Sheryl Sandberg is everywhere right now. Turn on CNN and she’s talking to Soledad O’Brien. Pull up Harvard Business School’s website and she’s the lead story. She’s talking to Oprah. Her book launch was the talk of the twitterverse and everyone wants to weigh in on whether she’s a genius and an icon of women’s progress in breaking the glass ceiling or an over privileged Harvard grad who got her opportunities handed to her on a silver platter. All because of her new book Lean In: Women, Work and the Will to Lead which is currently #1 on Amazon.
I thought I’d read the book and hear what she has to say.
Let’s start with the good (and there’s quite a lot of it):
- Men are Not the Enemy – It’s quite refreshing to hear a modern day feminist take the position that women and men are not adversaries but partners in the search for success and balance. In multiple parts of the book, Sheryl talks about the need for collaboration and support between women and men in order for women to make it to those seats on boards and to the c-suites. She also takes the novel position that men might also benefit from a shift in how the working world views their parental priorities. It’s the right tactic. Women will never make progress if men are the enemy.
- Addressing the Criticisms – Sheryl comes right out and addresses the main criticisms others have made about her, and she does so in a very straightforward way that doesn’t come across as defensive so much as realistic. She says early on that this is her story of what works for her, and that she understands women come from different backgrounds and have differing resources. She acknowledges that there are many varied ideals of success and that not all women want what she wants. She also says that she has had advantages that helped her along the way. But she also asks women to take responsibility for their own paths; to decide that while it’s true that institutions must change when they don’t promote women as often as men, women must also take accountability and do the work to show those institutions that they are motivated and committed and worth investing in.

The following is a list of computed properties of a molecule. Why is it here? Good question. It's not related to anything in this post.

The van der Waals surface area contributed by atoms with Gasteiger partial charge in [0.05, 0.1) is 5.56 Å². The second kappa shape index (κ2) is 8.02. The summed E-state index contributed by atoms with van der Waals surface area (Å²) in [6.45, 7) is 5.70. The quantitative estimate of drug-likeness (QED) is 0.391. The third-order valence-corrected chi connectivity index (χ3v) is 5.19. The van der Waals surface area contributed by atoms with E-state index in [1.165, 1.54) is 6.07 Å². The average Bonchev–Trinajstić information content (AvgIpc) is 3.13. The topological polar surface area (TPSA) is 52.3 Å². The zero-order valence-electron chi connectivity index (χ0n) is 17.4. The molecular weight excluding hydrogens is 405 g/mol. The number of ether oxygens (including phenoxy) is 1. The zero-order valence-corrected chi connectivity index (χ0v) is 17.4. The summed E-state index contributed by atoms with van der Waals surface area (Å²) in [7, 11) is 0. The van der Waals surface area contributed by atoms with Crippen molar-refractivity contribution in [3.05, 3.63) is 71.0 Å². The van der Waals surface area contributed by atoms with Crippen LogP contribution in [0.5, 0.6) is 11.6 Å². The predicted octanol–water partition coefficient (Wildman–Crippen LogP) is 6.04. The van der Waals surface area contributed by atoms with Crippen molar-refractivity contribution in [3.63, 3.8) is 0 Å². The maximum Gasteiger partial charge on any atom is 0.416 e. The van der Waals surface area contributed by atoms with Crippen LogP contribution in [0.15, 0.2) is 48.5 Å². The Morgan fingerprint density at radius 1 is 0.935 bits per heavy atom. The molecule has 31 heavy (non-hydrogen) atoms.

- Readability – I don’t know if Sheryl had help writing this book or not, but it feels and sounds very authentic. Her voice comes through loud and clear, and she held my attention throughout with a cohesive, consistent storyline that neither bogged down into an academic treatise, nor glossed over complex topics without providing backup and facts. There’s a huge reference section in the back and the text is chock full of fascinating statistics to back up her statements and add a solid grounding of facts to her conclusions. I read the whole book over two days and never once felt bored or like I was being patronized.
I really only had one critique of the book – overall I think Lean In is a great read for working women, and encourages the right actions. Connect with people. Partner with men, don’t demonize them. Stay committed until there’s a real obstacle instead of quitting because there might be one in the future. But despite these positives, I couldn’t help but come away with a bit of a mixed message about women who choose not to be in the workforce or who choose to do so part-time. Sure, Sheryl acknowledges that there are lots of definitions of success, and in fact some of her most honest moments in the book are when she talks about the constant “grass is greener” competition between Working Women and Stay-at-Home Moms. She points out that this undercurrent of competition is unhealthy for both groups, but she clearly comes down on the side of her own choice. She agrees that there’s huge value in the work done by mothers in the home, but at the end of the day it’s clear that she wants women to stay in the workforce, to find ways to make it work, to stay in for the sake of all women.
And in case you are a guy and wondering if this book has anything to offer you, I’d say yes. While it’s clearly full of advice for women, there’s plenty here which is of value to men who work with women, men who manage women, and men who are in relationships with women. It’s not a feminist manifesto (ok maybe it is a little one…) so much as an analysis of where we are now, how we got here, and what’s next for women in the workforce.
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